I’m going to shoot you straight… I spent a lot of the next scenes actively trying to ignore all of Ray’s super obnoxious F.A.R.M. cohorts. Man—if you though Jamie was a lot to love, wait until you get ahold of Anissa. Cody is more tolerable but less centered upon, and that’s because he’s not long for this animal-stealing world. Even though all of the Avengers know it’s a terrible idea, they agree to help with the zoo break-in because not only do they need a plane ride, but also because Mitch has surmised that they’ll also need an electroporator to combine the Reiden-free cells of the Zambian leopards with the Mother Cell for their cure, and they should be able to find that at the zoo. So, because I was already annoyed with this plotline, and I was never sure what Jamie was doing with her little map of cell phones, I’m not totally sure who shot whom, but I know that Ray’s team opened fire on the zoo police (we’ll go with there being zoo police because surely zoo security guards wouldn’t have guns), the zoo police shot back, and Cody was killed, and Ray was shot.

The crew loads Ray into the truck where they’ve already loaded a number of animals, including zebras and camels, and head back to their shady warehouse for Mitch to play operation—these people would seriously just stand in a circle and make big eyes at each other if Mitch wasn’t there to do everything. Jackson and Chloe are tending to the animals and make a weird discovery: a little warthog gets loose and freely roams into a serval cat’s—normally a predator of warthogs—cage, but the serval seems to be totally fine with having a new roommate. But when Jackson and Chloe approach, all of the animals start freaking out and making some truly terrible noises. It seems that the animals are all fine with each other because “they’ve found a common enemy: us.”

Mitch says it’s possible—just a theory—that it’s an “emotional contagent.” It’s like yawning, where it passes from one person to the next, though we don’t quite know why; whatever’s happening with the animals is spreading from one to the next, from serval, to warthog, to camel, to zebra. So even though Ray is now bulletless but not yet conscious, the Avengers decide it’s time to scram. Not only do they need to not be with these infected animals, but it’s becoming even more imperative that they find those leopards and find a cure.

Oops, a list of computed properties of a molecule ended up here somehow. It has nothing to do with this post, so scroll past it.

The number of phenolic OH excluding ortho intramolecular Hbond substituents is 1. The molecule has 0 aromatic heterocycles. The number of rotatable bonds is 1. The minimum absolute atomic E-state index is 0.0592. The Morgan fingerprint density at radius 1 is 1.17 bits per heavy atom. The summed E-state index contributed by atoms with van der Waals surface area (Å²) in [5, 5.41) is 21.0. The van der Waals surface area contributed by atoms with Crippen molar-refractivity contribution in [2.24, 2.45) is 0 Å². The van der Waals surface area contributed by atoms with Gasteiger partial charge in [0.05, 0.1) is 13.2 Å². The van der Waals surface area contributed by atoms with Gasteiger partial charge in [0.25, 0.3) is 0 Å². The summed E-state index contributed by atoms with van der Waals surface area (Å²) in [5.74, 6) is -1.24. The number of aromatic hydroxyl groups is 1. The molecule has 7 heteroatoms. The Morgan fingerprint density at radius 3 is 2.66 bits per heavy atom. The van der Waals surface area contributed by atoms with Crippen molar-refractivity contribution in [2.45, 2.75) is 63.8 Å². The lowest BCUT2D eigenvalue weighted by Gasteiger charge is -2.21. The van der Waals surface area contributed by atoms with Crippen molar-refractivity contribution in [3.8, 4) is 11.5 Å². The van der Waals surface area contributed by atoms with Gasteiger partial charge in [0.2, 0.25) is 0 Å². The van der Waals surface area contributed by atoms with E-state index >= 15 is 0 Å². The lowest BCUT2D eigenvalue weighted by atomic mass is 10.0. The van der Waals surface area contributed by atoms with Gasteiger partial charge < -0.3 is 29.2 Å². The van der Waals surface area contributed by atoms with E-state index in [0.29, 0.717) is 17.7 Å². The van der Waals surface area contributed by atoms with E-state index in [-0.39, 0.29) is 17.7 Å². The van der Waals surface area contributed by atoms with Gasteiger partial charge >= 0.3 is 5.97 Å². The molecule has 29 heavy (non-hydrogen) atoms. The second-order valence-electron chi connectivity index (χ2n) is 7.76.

Anissa was already taking Abe to the cargo plane, so the rest go to meet him. But, of course, this Ray guy is a real rascal (haven’t you heard?), so he wakes up and takes them by surprise from behind, and tells them that they will be taking the animals to that plane to take them back to Africa… at gunpoint. What a pal!

During all of this, Agent Ronnie “Dogstick” Brannigan is still tracking the team and somehow figures out by hearing that an electroporator was stolen from the Clearwater zoo (presumably because Evan Lee Hartley was also looking for one at the optometrist’s office in Mobile) that that’s where he’ll find the Animal Avengers. And that’s how we find everyone converging at once—Avengers, Ray and Anissa, animals in the back of the truck (who just had to suffer through Chloe and Jackson’s first kiss and rightly did not enjoy the show)—on the runway where Ray’s plane is. The Avengers are just ahead of the FBI and somehow manage to evade them on foot, boarding the plane where Abe is waiting to fly them out of there.

But that darn Anissa… when Agent Brannigan catches up, he aims his weapon up at the still open cargo hold of the plane, so Anissa pulls her gun and nearly shoots him, but Chloe lunges for her. They tumble out of the plane and right in front of Brannigan’s feet just as the plane is taking off and Jackson looks on at Chloe with his big, sad (for the moment, not crazed) eyes, and Chloe looks back at him with her big, angry/terrified/defiant eyes… and with that, Brannigan has one avernger. Four more to go.

So what’s Chloe’s angle? Will she go with the truth and try telling Brannigan how they’re just trying to save the world, sorry about all the murder and destruction? Or will she clam up until someone can come back and get her out of this? Let’s be honest… it will probably have to be Mitch, hopefully after he’s come up with the cure to save the world.